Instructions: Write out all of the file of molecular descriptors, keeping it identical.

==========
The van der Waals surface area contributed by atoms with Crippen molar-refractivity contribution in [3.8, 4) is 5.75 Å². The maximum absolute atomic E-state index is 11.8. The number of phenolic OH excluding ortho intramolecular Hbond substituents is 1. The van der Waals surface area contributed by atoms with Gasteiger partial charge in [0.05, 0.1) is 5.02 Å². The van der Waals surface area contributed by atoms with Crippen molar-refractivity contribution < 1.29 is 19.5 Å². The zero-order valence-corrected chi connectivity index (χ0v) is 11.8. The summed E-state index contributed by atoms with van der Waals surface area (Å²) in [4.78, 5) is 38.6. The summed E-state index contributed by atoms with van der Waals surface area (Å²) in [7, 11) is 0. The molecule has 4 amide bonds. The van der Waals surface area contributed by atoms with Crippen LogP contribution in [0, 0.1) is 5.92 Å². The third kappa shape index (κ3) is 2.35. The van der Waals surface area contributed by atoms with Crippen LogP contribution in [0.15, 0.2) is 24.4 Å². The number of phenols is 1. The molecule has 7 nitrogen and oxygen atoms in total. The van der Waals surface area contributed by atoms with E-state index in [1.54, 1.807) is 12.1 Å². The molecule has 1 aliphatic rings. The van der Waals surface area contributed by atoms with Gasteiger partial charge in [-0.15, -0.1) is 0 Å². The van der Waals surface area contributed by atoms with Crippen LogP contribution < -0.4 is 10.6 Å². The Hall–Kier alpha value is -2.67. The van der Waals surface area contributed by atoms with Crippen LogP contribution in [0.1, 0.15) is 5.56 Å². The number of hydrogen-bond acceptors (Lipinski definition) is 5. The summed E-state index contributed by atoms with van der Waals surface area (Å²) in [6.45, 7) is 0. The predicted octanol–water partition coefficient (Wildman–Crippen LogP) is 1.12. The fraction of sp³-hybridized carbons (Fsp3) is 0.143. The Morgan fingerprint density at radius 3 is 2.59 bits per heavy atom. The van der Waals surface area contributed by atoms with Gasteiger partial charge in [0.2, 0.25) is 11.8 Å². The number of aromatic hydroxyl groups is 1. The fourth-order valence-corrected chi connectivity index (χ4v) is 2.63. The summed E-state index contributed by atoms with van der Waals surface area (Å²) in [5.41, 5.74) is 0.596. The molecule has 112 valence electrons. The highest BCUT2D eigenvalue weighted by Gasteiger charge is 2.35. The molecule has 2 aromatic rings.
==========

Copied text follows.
The van der Waals surface area contributed by atoms with Crippen molar-refractivity contribution in [3.8, 4) is 5.75 Å². The maximum absolute atomic E-state index is 11.8. The number of phenolic OH excluding ortho intramolecular Hbond substituents is 1. The van der Waals surface area contributed by atoms with Gasteiger partial charge in [0.05, 0.1) is 5.02 Å². The van der Waals surface area contributed by atoms with Crippen molar-refractivity contribution < 1.29 is 19.5 Å². The zero-order valence-corrected chi connectivity index (χ0v) is 11.8. The summed E-state index contributed by atoms with van der Waals surface area (Å²) in [4.78, 5) is 38.6. The summed E-state index contributed by atoms with van der Waals surface area (Å²) in [7, 11) is 0. The molecule has 4 amide bonds. The van der Waals surface area contributed by atoms with Crippen LogP contribution in [0, 0.1) is 5.92 Å². The third kappa shape index (κ3) is 2.35. The van der Waals surface area contributed by atoms with Crippen LogP contribution in [0.15, 0.2) is 24.4 Å². The number of phenols is 1. The molecule has 7 nitrogen and oxygen atoms in total. The van der Waals surface area contributed by atoms with E-state index in [1.54, 1.807) is 12.1 Å². The molecule has 1 aliphatic rings. The van der Waals surface area contributed by atoms with Gasteiger partial charge in [-0.15, -0.1) is 0 Å². The van der Waals surface area contributed by atoms with Crippen LogP contribution < -0.4 is 10.6 Å². The Hall–Kier alpha value is -2.67. The van der Waals surface area contributed by atoms with Crippen LogP contribution in [0.1, 0.15) is 5.56 Å². The number of hydrogen-bond acceptors (Lipinski definition) is 5. The summed E-state index contributed by atoms with van der Waals surface area (Å²) in [6.45, 7) is 0. The predicted octanol–water partition coefficient (Wildman–Crippen LogP) is 1.12. The fraction of sp³-hybridized carbons (Fsp3) is 0.143. The Morgan fingerprint density at radius 3 is 2.59 bits per heavy atom. The van der Waals surface area contributed by atoms with Gasteiger partial charge in [0.2, 0.25) is 11.8 Å². The number of aromatic hydroxyl groups is 1. The fourth-order valence-corrected chi connectivity index (χ4v) is 2.63. The summed E-state index contributed by atoms with van der Waals surface area (Å²) in [5.41, 5.74) is 0.596. The molecule has 112 valence electrons. The highest BCUT2D eigenvalue weighted by Gasteiger charge is 2.35. The molecule has 2 aromatic rings.